Professor’s Song Honors Service

OCC Music Professor Emeritus Donald Miller wrote “Here Rests In Honored Glory” as a tribute to Veterans who paid the ultimate price and their surviving families.

Don Miller’s lasting tribute to the military is the result of service he narrowly missed out on. Miller was growing up in southwestern Ohio when the Vietnam War started. He expected to be drafted and was prepared to serve his country but  was never selected. “I felt guilty. I wanted to make some sort of contribution because I wasn’t called,” said Miller.

He would go to college, earn multiple degrees and become a Music professor at Onondaga Community College in 1971. OCC had just moved to its new campus on Onondaga Hill and initially, the Music department was located in the Service & Maintenance Building. That’s where Miller would begin his 30-year career teaching students Chorus, Music History, Music Appreciation and Classical & Jazz Guitar.

Despite his professional success, the feeling of guilt never left him. Two decades after not being drafted, Miller created his own way of contributing. In 1986 he composed “Here Rests In Honored Glory,” a song based on the inscription on the Tomb of the Unknown Soldier in Arlington National Cemetery. Miller used two hymn tunes within his composition, “All Glory Laud and Honor” along with “Hail to the Lord’s Anointed” as a tribute to multiple religions. “The Unknown Soldier is representative of all religions or persons of no religious belief,” he said. “An unknown soldier can be a non-believer, a Muslim or whichever religion he or she observes.”

Miller with medals he was awarded for Here Rests In Honored Glory. On the left is the George Washington Medal of Honor from the Freedoms Foundation at Valley Forge. On the right is a D-Day Medal from the Memorial Museum of the Battle of Normandy in France.

In the more than three decades since Miller composed the song it has been gaining prominence in and around the military community. Here Rests In Honored Glory was adopted as the Official Hymn of Mourning by two organizations; the Paralyzed Veterans of America and Vietnam Veterans of America. All of Miller’s composer royalties were split evenly between the two organizations. He has not and will not profit from the song.

In 2006 the work was recorded by the North Carolina Master Chorale in Raleigh as a CD. You can listen to it here. All proceeds from the sales went to raise money for Tragedy Assistance Program for Survivors (TAPS). TAPS is a national non-profit organization made up of, and providing services to all those who have lost a loved one on active duty with the Armed Forces.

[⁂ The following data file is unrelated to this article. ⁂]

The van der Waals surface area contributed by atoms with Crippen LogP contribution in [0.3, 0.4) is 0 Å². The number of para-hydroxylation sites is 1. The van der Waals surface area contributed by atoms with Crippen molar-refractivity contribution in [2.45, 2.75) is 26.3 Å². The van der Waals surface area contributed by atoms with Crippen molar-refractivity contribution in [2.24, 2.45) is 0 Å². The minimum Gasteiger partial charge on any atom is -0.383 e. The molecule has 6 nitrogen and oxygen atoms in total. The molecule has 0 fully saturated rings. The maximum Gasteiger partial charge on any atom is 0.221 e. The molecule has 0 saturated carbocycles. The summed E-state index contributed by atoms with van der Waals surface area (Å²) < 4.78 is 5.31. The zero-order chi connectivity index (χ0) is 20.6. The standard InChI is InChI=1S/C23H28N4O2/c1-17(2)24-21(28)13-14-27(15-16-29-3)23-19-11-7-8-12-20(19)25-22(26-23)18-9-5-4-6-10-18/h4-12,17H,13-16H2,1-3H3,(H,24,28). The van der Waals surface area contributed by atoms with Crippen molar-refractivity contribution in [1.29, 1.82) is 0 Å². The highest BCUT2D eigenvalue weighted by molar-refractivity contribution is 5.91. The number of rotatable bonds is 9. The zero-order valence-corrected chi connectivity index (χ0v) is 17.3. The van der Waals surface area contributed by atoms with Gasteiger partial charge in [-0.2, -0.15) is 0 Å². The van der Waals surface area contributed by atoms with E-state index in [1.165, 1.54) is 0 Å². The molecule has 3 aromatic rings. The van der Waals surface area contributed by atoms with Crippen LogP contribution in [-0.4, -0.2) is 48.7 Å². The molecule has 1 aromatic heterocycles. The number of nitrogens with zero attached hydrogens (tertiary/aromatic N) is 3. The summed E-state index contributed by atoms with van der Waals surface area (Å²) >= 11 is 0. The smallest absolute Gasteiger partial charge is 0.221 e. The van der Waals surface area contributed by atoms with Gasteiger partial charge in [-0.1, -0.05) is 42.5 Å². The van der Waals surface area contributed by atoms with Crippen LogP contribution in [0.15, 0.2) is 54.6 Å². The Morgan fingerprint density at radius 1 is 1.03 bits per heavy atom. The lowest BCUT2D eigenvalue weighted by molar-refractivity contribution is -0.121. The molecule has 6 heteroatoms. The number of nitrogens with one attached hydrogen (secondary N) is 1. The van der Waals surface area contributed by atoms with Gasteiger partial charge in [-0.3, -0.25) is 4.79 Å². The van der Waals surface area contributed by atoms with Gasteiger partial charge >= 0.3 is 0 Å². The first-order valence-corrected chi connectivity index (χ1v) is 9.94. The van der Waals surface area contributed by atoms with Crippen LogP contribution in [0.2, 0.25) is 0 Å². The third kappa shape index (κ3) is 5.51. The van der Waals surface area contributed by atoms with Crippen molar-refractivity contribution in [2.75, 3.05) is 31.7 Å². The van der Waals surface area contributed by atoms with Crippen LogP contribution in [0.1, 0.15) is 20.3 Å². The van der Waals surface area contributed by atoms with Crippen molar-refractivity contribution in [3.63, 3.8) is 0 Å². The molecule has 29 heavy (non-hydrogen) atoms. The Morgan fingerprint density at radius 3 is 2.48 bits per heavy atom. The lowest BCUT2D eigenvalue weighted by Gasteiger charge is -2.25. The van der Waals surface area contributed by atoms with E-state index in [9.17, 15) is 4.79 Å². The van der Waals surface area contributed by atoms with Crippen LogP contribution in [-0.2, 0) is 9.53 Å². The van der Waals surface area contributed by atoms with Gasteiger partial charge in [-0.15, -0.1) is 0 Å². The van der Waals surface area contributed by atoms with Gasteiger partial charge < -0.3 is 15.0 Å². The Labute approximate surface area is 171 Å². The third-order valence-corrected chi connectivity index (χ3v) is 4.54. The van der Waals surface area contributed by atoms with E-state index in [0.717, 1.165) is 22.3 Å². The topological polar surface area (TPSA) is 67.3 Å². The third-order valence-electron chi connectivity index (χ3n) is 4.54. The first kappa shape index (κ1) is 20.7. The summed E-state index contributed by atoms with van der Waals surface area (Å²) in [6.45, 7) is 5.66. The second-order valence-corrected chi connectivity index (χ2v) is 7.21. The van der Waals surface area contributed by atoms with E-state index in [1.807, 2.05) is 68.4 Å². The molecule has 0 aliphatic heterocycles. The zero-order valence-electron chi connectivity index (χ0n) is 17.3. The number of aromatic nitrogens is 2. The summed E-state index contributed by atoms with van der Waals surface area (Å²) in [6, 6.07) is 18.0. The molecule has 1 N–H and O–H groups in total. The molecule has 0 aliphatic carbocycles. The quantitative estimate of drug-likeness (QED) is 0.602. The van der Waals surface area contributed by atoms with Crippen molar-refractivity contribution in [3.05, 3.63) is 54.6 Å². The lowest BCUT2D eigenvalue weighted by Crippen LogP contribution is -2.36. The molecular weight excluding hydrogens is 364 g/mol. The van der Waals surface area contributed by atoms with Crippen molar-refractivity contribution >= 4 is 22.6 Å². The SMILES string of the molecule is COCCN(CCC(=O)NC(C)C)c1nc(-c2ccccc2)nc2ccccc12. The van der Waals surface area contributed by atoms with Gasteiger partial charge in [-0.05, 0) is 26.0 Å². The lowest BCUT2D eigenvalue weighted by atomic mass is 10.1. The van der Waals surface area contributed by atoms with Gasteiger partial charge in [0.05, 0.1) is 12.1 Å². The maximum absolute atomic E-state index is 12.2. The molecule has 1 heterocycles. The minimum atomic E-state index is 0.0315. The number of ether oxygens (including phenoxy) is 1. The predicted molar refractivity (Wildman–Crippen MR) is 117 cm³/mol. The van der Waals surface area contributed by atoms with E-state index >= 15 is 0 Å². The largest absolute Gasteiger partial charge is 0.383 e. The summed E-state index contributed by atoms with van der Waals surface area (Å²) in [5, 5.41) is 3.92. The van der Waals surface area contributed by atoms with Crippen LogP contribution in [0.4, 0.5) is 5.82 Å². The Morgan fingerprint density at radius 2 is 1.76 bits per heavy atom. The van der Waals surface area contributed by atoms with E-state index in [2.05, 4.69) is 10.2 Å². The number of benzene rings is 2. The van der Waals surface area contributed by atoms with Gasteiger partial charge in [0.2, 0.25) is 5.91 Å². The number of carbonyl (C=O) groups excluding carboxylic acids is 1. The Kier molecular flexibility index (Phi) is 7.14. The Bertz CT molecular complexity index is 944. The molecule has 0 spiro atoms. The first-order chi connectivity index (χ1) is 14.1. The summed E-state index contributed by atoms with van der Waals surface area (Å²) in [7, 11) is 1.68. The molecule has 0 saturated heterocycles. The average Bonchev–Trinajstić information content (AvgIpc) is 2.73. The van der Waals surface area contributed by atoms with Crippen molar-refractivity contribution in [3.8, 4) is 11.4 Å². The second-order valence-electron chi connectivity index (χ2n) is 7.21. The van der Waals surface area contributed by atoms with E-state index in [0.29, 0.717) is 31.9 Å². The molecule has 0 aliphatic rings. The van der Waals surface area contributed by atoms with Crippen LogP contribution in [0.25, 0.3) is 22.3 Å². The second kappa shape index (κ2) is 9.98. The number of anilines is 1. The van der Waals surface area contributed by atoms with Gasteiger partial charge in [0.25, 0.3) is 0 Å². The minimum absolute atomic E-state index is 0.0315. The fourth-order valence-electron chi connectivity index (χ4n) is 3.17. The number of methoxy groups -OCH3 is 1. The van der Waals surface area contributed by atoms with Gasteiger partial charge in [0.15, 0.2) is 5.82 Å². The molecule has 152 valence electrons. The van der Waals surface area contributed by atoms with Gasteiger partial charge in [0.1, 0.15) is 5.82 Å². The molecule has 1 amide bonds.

In 2009 Miller’s composition won the George Washington Medal of Honor from the Freedoms Foundation at Valley Forge. The Watauga County Community Band and choral group in Boone, NC will perform the arrangement this fall for the 100th anniversary of the signing of the Armistice. At the Memorial Museum of the Battle of Normandy in France, the CD is played each June 6th in commemoration of D-Day which was the beginning of the end of World War II in Europe.

During the 2018 legislative session, the New York State Assembly and Senate both approved designating Miller’s song as the Official State Hymn of Remembrance in Honor of All American Veterans. Its passage was spearheaded by Assemblyman Bill Magnarelli and Senator John DeFrancisco. The bill now waits for the signature of Governor Andrew Cuomo. “I thank our lawmakers for everything they’ve done,” said Miller. “If it helps our Veterans and recognizes Veterans and their families, it is wonderful.”

Most rewarding for Miller and his wife Mary are the stories they have heard from those impacted by the song. “Through TAPS we got to know a lot of families. One of our friends from their lost their son 14 years ago. They listen to the song regularly and it brings them relief,” said Mary Miller. “We know a family that plays the song at the grave of their loved one in Arlington,” added Don Miller. “It comforts them. It’s how they celebrate.”

Recently the Miller’s were contacted by leaders of the United States Army Band in Washington DC, informing them the band is considering performing Here Rests In Honored Glory. It’s another level of recognition which would expose the song to a larger audience. “All of this is very humbling. I’m so grateful and want to thank those who gave the ultimate for their country,” said Don Miller.

CREDITS:

  • Here Rests In Honored Glory is published by Mark Foster Music, a division of Shawnee Press, Inc. and exclusively distributed by Hal Leonard Corporation.
  • The Miller’s wish to thank OCC’s Susan Tormey, Music Professor Dr. David Rudari and OCC President Dr. Casey Crabill for their continued assistance and support.
  • OCC would like to thank Donald Miller for his 31 years of service to the College. He and his wife Mary raised five children. Three of them along with a son-in-law are all Veterans.